Time to rattle Labour’s cage on aid for industry

A senior industrialist has urged colleagues and lobby groups to by-pass the Government budget process and start demanding urgent measures to help the UK manufacturing sector.

A senior industrialist urged colleagues and lobby groups last week to by-pass the lengthy budget process and start rattling the door of the Treasury now with demands for urgent measures to help the country’s manufacturing sector.

Tony Sweeten, chief executive of the Heckmondwike-based machine tool manufacturer 600 Group, and president of the Machine Tool Technologies Association, said the pre-budget submission, being prepared now in cooperation with around 20 other manufacturing trade bodies, should be brought forward in an attempt to circumvent the lengthy Budget process.

‘There should be meetings with ministers as soon as possible. If we wait for the Budget then it could be just too late for many companies,’ he said.

Sweeten said he detected an opportunity to influence a government that suddenly seemed more willing to listen to manufacturers. ‘Talking to ministers, I do actually feel more optimistic now – that we are going to get some action from the Government this time.’

But he said tough lobbying would be required. ‘There has to be no more pussyfooting about. It’s not a question of requests any more. It’s a matter of demands. We have already seen the dot com bubble burst and the problems faced by some of our blue chip companies. The Government cannot now just sit there and watch the disintegration of the manufacturing industry.’

The latest performance figures for the engineering industry showed that overall turnover fell by 6.6% in the three months to the end of July, hitting its lowest level for more than 18 months.

The machine tool industry itself suffered a poor first quarter and looks unlikely to make a recovery in the current three month period, according to National Statistics. Total sales fell by 6.7%, driven mainly by a fall in exports. Meanwhile orders at the end of July were down more than 11% on April’s figures, and showing a 25% drop against figures for the same period last year.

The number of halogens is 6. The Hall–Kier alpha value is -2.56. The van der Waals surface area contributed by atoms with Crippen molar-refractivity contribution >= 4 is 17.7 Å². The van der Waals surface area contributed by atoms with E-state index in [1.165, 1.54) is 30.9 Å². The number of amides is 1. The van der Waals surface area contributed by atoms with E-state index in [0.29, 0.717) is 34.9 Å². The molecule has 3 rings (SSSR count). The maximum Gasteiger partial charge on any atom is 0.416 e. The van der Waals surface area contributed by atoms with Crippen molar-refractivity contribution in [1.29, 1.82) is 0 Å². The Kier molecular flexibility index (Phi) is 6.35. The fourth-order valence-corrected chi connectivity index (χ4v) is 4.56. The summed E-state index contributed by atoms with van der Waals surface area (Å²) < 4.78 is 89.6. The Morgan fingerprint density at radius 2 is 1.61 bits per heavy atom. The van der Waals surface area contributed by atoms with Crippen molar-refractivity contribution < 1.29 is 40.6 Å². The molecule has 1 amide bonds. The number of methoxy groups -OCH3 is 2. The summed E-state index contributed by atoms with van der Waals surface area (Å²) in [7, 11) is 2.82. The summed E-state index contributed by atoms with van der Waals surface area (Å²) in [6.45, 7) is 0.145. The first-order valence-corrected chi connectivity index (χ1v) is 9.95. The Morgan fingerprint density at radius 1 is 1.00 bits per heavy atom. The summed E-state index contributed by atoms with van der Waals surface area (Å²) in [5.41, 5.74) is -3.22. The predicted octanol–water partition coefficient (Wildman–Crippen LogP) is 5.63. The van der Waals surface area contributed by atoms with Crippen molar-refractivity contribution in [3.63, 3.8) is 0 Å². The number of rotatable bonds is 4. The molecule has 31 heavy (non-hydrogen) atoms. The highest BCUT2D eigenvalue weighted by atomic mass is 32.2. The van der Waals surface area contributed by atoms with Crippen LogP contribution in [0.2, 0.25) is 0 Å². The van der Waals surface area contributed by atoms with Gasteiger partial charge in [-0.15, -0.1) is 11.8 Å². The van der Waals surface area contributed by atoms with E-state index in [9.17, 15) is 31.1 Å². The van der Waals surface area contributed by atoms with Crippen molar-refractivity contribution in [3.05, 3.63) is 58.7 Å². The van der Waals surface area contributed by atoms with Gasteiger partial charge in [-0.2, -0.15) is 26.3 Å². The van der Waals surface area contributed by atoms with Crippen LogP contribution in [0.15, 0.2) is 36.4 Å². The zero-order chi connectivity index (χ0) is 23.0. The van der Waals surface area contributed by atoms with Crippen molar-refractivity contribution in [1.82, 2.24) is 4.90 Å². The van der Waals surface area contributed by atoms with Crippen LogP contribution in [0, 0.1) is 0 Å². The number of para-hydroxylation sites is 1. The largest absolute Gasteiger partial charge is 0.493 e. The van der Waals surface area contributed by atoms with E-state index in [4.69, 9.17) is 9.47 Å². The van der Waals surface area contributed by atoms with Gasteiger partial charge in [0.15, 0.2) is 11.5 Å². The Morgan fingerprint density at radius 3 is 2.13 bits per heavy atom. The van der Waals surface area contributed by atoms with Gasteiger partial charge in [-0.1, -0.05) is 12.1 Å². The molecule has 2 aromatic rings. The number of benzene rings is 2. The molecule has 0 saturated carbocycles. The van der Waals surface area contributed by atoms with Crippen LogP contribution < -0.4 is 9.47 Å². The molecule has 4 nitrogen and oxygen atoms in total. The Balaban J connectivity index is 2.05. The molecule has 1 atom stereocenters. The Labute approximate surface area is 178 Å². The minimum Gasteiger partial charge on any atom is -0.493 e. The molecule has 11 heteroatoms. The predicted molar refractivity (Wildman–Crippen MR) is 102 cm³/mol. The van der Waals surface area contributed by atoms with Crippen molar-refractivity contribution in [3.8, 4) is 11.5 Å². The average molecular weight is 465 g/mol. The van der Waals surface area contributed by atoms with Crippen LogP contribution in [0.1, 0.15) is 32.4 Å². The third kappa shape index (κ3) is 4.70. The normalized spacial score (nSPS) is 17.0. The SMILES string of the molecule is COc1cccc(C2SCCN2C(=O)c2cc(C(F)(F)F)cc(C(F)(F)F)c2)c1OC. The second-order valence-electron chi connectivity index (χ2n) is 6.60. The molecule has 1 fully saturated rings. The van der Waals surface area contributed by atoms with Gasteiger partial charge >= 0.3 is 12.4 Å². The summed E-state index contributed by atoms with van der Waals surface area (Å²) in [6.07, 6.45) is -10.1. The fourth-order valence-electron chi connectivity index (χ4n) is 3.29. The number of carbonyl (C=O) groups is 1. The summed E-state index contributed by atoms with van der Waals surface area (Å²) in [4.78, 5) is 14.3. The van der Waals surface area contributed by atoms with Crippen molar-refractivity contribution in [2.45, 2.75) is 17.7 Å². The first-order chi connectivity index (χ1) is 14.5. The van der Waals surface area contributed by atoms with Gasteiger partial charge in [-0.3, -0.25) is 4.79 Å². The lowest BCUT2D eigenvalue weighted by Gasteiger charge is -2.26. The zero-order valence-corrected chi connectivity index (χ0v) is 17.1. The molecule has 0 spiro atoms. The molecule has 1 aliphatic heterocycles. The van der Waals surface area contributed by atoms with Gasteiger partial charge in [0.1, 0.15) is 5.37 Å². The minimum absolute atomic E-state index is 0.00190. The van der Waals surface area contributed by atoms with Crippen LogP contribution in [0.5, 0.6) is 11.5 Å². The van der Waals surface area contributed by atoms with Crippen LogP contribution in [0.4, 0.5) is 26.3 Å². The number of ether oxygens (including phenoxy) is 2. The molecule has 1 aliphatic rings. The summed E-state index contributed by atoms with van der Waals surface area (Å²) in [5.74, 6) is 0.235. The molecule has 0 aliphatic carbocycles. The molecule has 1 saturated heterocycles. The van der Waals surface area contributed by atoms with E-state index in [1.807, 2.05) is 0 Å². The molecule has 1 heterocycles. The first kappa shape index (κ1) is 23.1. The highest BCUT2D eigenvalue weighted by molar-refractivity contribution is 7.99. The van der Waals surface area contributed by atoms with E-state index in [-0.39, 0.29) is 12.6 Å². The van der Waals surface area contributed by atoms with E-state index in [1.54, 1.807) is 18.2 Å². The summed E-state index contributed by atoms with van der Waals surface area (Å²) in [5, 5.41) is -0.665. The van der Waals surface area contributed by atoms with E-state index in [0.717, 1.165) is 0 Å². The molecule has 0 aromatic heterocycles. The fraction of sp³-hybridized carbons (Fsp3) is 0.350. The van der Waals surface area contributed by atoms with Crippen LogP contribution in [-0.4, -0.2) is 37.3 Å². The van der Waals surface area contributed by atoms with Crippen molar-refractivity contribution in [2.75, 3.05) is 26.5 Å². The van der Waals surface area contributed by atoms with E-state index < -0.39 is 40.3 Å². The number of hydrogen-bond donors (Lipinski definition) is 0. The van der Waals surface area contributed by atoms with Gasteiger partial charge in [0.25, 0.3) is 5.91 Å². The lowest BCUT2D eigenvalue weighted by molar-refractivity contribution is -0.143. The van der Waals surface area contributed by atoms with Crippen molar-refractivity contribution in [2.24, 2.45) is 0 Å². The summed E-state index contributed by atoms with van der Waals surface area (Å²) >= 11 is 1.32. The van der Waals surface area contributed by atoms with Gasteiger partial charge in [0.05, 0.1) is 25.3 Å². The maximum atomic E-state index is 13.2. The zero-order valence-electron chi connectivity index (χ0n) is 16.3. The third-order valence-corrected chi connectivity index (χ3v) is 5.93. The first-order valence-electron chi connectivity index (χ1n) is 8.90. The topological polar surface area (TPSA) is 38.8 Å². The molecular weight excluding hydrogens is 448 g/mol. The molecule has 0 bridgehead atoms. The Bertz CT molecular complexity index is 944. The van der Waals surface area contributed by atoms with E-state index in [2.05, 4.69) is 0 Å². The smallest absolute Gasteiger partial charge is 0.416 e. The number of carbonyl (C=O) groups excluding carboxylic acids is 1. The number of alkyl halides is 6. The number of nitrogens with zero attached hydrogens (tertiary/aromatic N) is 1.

Last week both the CBI and the Engineering Employers’ Federation attacked the government for failing to give industry the backing it deserved. The CBI said the DTI was out of touch with the sector’s interests, weak in fighting its corner against other government departments and inefficient in administering initiatives to support business.

Business leaders want to see their message championed more effectively throughout government and less regulation imposed on their operations.

Softening attitude

But signs of a slight softening in the government’s attitude towards the hard-hit manufacturing sector were detectable to some last week with a pledge from a senior DTI official that his department understood the plight that many companies were in.

Speaking last week at the Hanover international machine tool show – the fourth largest industrial exhibition in the world – DTI engineering group assistant director Tony Keegan said that requests for enhanced capital allowances to boost investment were now ‘being taken seriously’ within his department.

Speaking on behalf of industry minister Brian Wilson, who was unable to attend the event for family reasons, Keegan said the government now accepted that UK manufacturers had been suffering. ‘We would be naïve to pretend that everything in the garden is rosy. Industry is now facing the most difficult conditions for a decade. Industrial production is weakening across the board.’

UK exhibitors, some of whom were visited by a delegation of DTI and trade association officials on the third day of the show, reiterated their calls for action over capital allowances.

‘The message I am getting from these companies is clear,’ Keegan said. ‘Companies are telling us that our main area is export, and we have been hit by the high pound or weak euro. We suffer ever-falling margins. They are paper thin. And we need the government to send out a strong message that will act as an encouragement to invest.

‘I am taking this message back with me, and will be asking for it to be included in any submission to the Chancellor. I can’t speculate on his response. But your messages are well-received, we have heard them before, and we are considering them very carefully,’ he said.